Days 87, 88 and 89
After 3 days in Kyoto visiting old friends and some of our favourite places – Kiyomizudera, Maruyama Park, Tetsugaku no michi and Manshuin to name a few – we headed out of Kyoto and followed R. 9 as the weather deteriorated. Finally we stopped at Yoka Tajima no kura michi no eki for a hot bath and to sleep for the night.
We wake to weak sunshine, mist in the hollows and steam rising everywhere as we set off for Himeji. The views are wonderful with the mist rising and the sun trying to assert its supremacy; sumie scenes all around.
We take a side trip hoping to grab a glimpse of a famous view, Takeda Castle ruins floating on a sea of mist. Unfortunately, just before we gain the viewing spot we can clearly see the ruins firmly planted on the solid mountain so, we cut back to the main road and continue on our way.
This is an area of good agricultural land. There are low mountains all around but the valleys are wide, providing plenty of room for cultivation. The unnecessary, fanciful gables that adorn the roofs of the large houses in the villages are statements of prosperity.
Arriving in Himeji, we visit the castle (known as White Heron castle). This is a very pretty sight from a distance and very large from close up. It seems to me too ornate to have ever been a functional, military fortification and suspect it is more a symbol of wealth and power; to overawe rather than overcome. It must have bestowed a huge degree of prestige on anyone in possession of it.
In its present form it is over 400 years old and one of the 12 remaining original castles in Japan. After extensive renovation it was re-opened to the public in 2015, so it is in splendid condition. Dazzling white.
Entering the castle via a labyrinth of corridors with stone or shining, white plaster walls, we climb to the uppermost tower admiring the enormous beams and noting the lack, or relative lack, of diagonal supports. The interior is largely empty but ,although restored, is not a concrete replica like so many other castles. Here again, one is struck by the fanciful roofing and the decorative tiles though on a far grander scale than the farm houses. Each tile is stamped with a design, a flower, a house mark and this in Himeji’s case is, unusually, a butterfly.
As I mentioned, the castle is large and we spend two and a half interesting hours wandering about but we still did not view all the grounds or buildings. There is a long building that housed the women’s quarters. Touring this it is possible to get an impression of how the place functioned not only as a military base but also as a human habitation.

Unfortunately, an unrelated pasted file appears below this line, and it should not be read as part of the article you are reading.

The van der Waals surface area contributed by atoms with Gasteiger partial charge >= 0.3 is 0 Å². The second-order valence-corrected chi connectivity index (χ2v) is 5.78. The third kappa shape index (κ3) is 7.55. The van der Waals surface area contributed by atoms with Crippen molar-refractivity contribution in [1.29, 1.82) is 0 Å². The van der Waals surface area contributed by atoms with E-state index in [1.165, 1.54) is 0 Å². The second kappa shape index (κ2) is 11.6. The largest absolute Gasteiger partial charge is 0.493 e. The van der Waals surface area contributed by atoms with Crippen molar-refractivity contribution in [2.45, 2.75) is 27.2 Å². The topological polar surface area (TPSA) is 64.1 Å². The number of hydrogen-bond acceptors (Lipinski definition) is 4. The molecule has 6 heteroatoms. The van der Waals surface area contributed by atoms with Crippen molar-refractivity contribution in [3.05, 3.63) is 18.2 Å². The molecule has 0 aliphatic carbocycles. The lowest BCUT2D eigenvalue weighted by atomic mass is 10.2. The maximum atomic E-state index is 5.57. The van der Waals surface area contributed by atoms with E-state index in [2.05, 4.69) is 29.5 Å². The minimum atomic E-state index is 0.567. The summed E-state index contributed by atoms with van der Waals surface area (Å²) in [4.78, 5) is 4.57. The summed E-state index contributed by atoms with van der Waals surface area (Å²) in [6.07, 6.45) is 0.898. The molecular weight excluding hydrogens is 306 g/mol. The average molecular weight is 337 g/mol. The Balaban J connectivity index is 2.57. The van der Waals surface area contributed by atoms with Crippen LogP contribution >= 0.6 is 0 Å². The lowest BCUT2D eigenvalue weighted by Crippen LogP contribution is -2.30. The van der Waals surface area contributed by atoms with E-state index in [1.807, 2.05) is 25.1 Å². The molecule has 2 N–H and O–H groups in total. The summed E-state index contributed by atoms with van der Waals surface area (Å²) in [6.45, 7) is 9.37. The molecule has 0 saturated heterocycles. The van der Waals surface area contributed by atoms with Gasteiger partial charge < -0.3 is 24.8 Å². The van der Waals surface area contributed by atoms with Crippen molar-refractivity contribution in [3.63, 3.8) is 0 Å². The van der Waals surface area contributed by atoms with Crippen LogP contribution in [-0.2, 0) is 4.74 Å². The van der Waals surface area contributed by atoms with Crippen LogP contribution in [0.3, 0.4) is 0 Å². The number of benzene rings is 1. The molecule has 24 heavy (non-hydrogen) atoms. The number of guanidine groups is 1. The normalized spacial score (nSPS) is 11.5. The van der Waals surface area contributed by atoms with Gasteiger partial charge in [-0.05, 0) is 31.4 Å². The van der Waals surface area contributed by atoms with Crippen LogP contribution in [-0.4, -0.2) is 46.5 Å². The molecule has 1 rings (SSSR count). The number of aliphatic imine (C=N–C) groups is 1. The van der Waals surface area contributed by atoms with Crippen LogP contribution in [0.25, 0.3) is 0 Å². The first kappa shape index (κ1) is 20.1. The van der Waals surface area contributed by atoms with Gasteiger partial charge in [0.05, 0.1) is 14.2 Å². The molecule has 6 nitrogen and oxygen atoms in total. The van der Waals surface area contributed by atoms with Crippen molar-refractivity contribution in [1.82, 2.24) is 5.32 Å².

I am not a great fan of castles but Himeji I recommend. It is striking, elegant and interesting.
＊Himeji castle ; 1000 yen / adult
Leaving the castle and Himeji city, we head out along the Setonaikai. This coast road means processional driving as it is very busy and only one lane in each direction. The coastline of the Inland Sea here is very industrial and we pass a number of very large factories with trucks as our constant companions.
Ipponmatsu Tenboen michi no eki
It is by now after 5pm, but still not quite dark as we are further south. We drop into a local supermarket hoping to find some variety for our take-out meal. The selection is a little different, though limited, and the store turns out to be Aeon in disguise.
Thus supplied we make for our michi no eki. Ipponmatsu Tenboen michi no eki is off the main road and, although large, it is very quiet and very dark. The toilets are primitive and also very dark but it will have to do. A michi no eki can be relied on to provide a handicapped facility so all is not lost. There are a lot of trucks here and only one camping car. I am coming down with a cold picked up I suspect from our friend’s grandchildren in Fushimi, they, I recall, were dripping snot.
The author is a long term resident of Japan who has and continues to travel the country extensively. Avoiding highways where possible, the author has driven from Kagoshima in Kyushu to Wakanai in Hokkaido covering 20,000 plus kilometres and counting.